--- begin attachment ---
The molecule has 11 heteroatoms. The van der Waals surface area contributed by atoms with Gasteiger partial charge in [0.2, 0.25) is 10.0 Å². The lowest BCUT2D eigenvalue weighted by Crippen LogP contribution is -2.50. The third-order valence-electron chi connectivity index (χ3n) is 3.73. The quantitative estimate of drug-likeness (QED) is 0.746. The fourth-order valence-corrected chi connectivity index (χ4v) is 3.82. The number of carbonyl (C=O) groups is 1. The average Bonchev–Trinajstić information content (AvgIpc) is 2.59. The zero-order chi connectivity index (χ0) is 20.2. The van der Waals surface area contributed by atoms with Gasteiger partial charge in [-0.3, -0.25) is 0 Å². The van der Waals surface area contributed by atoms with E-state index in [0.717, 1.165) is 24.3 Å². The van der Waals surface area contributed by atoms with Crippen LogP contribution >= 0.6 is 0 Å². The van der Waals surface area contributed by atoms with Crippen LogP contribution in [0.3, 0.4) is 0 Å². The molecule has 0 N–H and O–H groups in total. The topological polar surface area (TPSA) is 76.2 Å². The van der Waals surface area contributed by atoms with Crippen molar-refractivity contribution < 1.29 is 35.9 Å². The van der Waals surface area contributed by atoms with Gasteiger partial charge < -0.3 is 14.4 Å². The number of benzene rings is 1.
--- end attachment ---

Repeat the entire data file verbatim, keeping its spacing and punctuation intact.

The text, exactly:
The molecule has 11 heteroatoms. The van der Waals surface area contributed by atoms with Gasteiger partial charge in [0.2, 0.25) is 10.0 Å². The lowest BCUT2D eigenvalue weighted by Crippen LogP contribution is -2.50. The third-order valence-electron chi connectivity index (χ3n) is 3.73. The quantitative estimate of drug-likeness (QED) is 0.746. The fourth-order valence-corrected chi connectivity index (χ4v) is 3.82. The number of carbonyl (C=O) groups is 1. The average Bonchev–Trinajstić information content (AvgIpc) is 2.59. The zero-order chi connectivity index (χ0) is 20.2. The van der Waals surface area contributed by atoms with Gasteiger partial charge in [-0.3, -0.25) is 0 Å². The van der Waals surface area contributed by atoms with E-state index in [0.717, 1.165) is 24.3 Å². The van der Waals surface area contributed by atoms with Crippen LogP contribution >= 0.6 is 0 Å². The van der Waals surface area contributed by atoms with Crippen LogP contribution in [0.3, 0.4) is 0 Å². The molecule has 0 N–H and O–H groups in total. The topological polar surface area (TPSA) is 76.2 Å². The van der Waals surface area contributed by atoms with Crippen molar-refractivity contribution < 1.29 is 35.9 Å². The van der Waals surface area contributed by atoms with Gasteiger partial charge < -0.3 is 14.4 Å². The number of benzene rings is 1.